Gov. Scott Walker and Assembly Republicans have struck a deal to offer a one-time $100 per child tax rebate to parents and a sales tax holiday — rather than an ongoing child tax credit as the governor originally proposed.
However, the deal hasn’t received the backing of Senate Republicans yet. Senate Majority Leader Scott Fitzgerald said he will discuss the proposal with his members Tuesday.
“I didn’t feel confident walking out of the governor’s office yesterday saying count the Senate in,” Fitzgerald, R-Juneau, said Thursday.
He said the last time a sales tax holiday proposal was put forward a couple of Republican senators said: “Listen, it’s not good public policy.”
The proposal would cost roughly $172 million over the current biennium, drawing down almost half of an expected $385 million budget surplus.
“As I promised, when we have a surplus, we will give it back to you,” Walker said in a statement announcing the deal. “It’s your money.”
Assembly Minority Leader Gordon Hintz, D-Oshkosh, called the proposal “an election-year bribe.” Walker is running for a third term in November.
“The governor might as well save money on postage and just hand these checks out at polling places in November,” Hintz said. “For seven years, Governor Walker has handed out favors to his donors and corporations to stay in power. Now, he’s trying to do the same with voters, but they’re not going to fall for it.”
Under the proposal, families would receive $100 for every child living at home under 18 through a check in the mail this year. Parents would apply for the funds online and would have the option for direct deposit or to donate the amount to charity instead of receiving the money.
The proposal sets the sales tax holiday for Aug. 4 and 5. All consumers would be exempt from paying the state’s 5 percent sales tax on all retail items in stores that cost $100 or less. More expensive items would still be taxed at the normal rate. Walker proposed a different sales tax holiday on specific school-related and electronic goods in his budget, but it was removed by the Legislature.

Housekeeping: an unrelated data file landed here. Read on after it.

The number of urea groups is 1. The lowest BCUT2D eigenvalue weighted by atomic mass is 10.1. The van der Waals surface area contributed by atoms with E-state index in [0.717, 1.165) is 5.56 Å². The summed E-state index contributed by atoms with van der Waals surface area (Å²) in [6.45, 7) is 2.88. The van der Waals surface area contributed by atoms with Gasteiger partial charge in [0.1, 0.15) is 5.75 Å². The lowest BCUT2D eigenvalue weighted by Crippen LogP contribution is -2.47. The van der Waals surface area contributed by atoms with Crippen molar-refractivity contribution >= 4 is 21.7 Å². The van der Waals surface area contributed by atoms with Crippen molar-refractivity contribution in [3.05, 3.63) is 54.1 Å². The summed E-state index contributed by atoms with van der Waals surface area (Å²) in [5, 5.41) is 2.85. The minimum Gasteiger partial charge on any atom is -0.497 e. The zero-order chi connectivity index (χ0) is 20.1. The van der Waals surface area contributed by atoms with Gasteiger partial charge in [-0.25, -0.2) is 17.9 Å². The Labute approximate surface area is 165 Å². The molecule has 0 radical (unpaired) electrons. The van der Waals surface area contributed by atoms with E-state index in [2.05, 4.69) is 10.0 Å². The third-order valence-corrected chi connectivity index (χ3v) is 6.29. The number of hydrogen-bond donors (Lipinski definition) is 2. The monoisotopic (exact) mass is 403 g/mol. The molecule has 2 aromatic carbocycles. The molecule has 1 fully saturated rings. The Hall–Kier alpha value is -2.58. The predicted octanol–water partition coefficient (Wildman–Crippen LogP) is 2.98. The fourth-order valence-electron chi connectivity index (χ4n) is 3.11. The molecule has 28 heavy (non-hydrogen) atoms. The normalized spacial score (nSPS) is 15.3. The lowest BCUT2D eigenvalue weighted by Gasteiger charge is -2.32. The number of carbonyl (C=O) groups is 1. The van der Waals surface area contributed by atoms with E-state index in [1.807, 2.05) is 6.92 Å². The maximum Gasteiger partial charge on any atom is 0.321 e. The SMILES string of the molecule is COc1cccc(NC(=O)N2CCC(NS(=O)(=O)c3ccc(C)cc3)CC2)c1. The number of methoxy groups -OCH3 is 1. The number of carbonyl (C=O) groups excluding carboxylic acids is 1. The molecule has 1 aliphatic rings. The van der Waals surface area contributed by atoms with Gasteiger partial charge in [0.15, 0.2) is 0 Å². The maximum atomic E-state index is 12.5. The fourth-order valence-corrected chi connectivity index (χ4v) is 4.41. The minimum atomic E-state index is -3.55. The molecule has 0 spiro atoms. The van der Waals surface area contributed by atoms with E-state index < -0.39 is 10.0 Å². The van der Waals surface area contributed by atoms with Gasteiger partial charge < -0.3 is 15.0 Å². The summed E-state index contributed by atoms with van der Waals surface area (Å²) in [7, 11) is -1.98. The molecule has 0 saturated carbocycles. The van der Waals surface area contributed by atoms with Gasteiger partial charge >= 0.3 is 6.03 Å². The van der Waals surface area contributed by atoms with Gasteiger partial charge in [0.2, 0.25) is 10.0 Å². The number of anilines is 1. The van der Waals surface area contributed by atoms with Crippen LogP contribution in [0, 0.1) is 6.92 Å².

The exemption would not apply to the sale of taxable services, prepared food, motor vehicles, motor vehicle parts, tangible or intangible property used to access telecommunications services, tangible or intangible property provided by a utility, or alcohol and tobacco products, Walker’s office said.
“We know that the hardworking taxpayers in Wisconsin deserve a break,” said Assembly Speaker Robin Vos, R-Rochester. “It’s great to be in a position that we can return the dollars that taxpayers overpaid.”
In his State of the State address, Walker called for a $100 per child tax credit that would be paid out through a tax rebate check this year and then come through the normal income tax return process that wraps up in April every year.
That tax credit would have been refundable, meaning even families without an income tax liability would have been eligible to receive the credit, and those without children would not have been eligible. Republicans had expressed some concern about those issues.
The tax rebate check being discussed by Walker and Assembly Republicans wouldn’t affect income taxes and the sales tax holiday would be available to anyone making purchases. It would not recur after 2018.
Dale Knapp, research director for the Wisconsin Policy Forum, said the bigger question lawmakers should answer is whether they should spend the budget surplus or use it to bolster the state’s budget cushion.
He noted a recent analysis by the Pew Charitable Trusts showed as of June 30, 2017, Wisconsin had a large enough general fund balance to operate state government for 18.4 days, which ranked 15th lowest and below the 50-state median of 29.3 days.
“Our balances in both the general fund and rainy day fund are now better than most (years) over the past 15 years,” Knapp said. “However, we still lag significantly compared to other states.”
State Journal reporter Molly Beck contributed to this report.